Case Study

Banco Espirito Santo: The end of the (credit) line

23 pages
December 2015
Reference: IMD-7-1726

Over nearly 150 years, Portugal’s Espírito Santo family had built a conglomerate with interests ranging from banking and insurance, through healthcare, telecoms, energy and real estate, to agri-business, mining and hotels. The group had operations in 25 countries on four continents, employed 20,000 people and controlled 200 companies. Ricardo Espírito Santo Salgado, the patriarch and grandson of the bank’s founder, was nicknamed DDT (dono disto tudo, or owner of everything). In the summer of 2014 the unthinkable happened, and the group collapsed. One after another, its holding companies defaulted on their debt payments and were forced into bankruptcy. On July 24, police raided Ricardo Salgado’s home and he was questioned as part of an investigation into suspected tax evasion and money laundering. He was released on bail of €3 million and forbidden to leave the country. Just ten days earlier, he had been forced to step down from the helm of Banco Espírito Santo (BES), the bank started by his great grandfather; five other family members also left the board. On the first weekend of August, the Bank of Portugal, the country’s central bank, took resolution measures against BES and – in the first break-up and “bail-in” case of a European lender – placed the good assets from the bank in a new entity called Novo Banco. This was the final blow to the family as both shareholders and managers of their business group, which had weathered so many crises in the past, including nationalization in 1975. This time they lost not only most of their wealth and prized assets but also their once pristine reputation and they faced prosecution and lawsuits in several jurisdictions around the world. The case rocked Portugal’s establishment and fragile economy, and sent shock waves through Europe’s financial markets and banking system. Total losses were estimated at more than €10 billion, affecting not only the family but also over 30,000 institutional and private investors worldwide.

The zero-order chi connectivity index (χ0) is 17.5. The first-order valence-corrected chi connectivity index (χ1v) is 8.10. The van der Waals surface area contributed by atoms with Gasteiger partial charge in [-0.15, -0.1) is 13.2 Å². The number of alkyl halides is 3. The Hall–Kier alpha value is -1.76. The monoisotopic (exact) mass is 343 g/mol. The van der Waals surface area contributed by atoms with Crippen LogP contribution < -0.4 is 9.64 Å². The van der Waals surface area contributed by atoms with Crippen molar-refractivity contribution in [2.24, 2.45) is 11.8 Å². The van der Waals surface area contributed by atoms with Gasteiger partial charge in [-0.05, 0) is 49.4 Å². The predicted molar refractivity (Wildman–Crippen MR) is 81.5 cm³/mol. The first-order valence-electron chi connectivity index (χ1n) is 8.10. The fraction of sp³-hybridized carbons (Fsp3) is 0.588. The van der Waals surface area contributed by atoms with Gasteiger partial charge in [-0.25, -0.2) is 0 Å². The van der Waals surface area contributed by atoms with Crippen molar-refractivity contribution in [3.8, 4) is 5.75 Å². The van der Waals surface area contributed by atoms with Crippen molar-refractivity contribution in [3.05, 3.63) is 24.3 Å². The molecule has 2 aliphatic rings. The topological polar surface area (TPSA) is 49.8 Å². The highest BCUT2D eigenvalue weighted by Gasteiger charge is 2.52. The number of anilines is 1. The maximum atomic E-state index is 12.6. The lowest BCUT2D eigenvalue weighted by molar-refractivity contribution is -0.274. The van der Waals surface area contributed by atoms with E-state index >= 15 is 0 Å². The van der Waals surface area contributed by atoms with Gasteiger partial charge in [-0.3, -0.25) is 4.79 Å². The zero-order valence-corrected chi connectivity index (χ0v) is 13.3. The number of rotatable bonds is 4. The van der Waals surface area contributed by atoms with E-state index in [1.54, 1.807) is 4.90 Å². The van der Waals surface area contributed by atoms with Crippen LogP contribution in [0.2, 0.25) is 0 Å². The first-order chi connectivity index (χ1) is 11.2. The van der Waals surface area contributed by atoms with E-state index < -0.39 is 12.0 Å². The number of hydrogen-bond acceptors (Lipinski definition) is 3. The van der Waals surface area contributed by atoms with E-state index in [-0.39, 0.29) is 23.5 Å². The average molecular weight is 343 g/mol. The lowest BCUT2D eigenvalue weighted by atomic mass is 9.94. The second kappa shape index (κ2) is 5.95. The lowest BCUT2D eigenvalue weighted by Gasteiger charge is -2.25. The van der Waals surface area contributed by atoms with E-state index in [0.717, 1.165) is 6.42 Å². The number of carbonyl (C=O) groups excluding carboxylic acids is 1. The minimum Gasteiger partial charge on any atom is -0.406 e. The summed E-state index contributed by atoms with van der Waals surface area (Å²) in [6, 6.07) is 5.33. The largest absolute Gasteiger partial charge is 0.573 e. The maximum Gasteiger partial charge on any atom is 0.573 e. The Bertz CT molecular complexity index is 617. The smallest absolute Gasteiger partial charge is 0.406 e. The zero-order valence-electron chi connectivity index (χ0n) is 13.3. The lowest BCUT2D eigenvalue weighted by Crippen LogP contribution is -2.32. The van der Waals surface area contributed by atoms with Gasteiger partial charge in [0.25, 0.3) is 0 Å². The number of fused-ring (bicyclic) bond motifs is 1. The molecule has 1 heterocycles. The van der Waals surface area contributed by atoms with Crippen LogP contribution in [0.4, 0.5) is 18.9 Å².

Learning Objective

The importance of corporate governance and change management, as well as family governance and succession planning. Awareness of how strengths can become weaknesses, e.g. Entrepreneurial Culture, lean corporate structure, easy access to financing, personalized brand name, dynastic corporate leadership, culture of family unity. Key takeaways: trust is fundamental, but control is necessary; balance between formality and efficiency; manage the interaction between family, ownership and management.

Corporate Governance, Banking, Succession Planning, Family Governance, Reputation
Global, Portugal
Banco Espirito Santo, Finance and Insurance, Financial Services
Published Sources
© 2015
Available Languages
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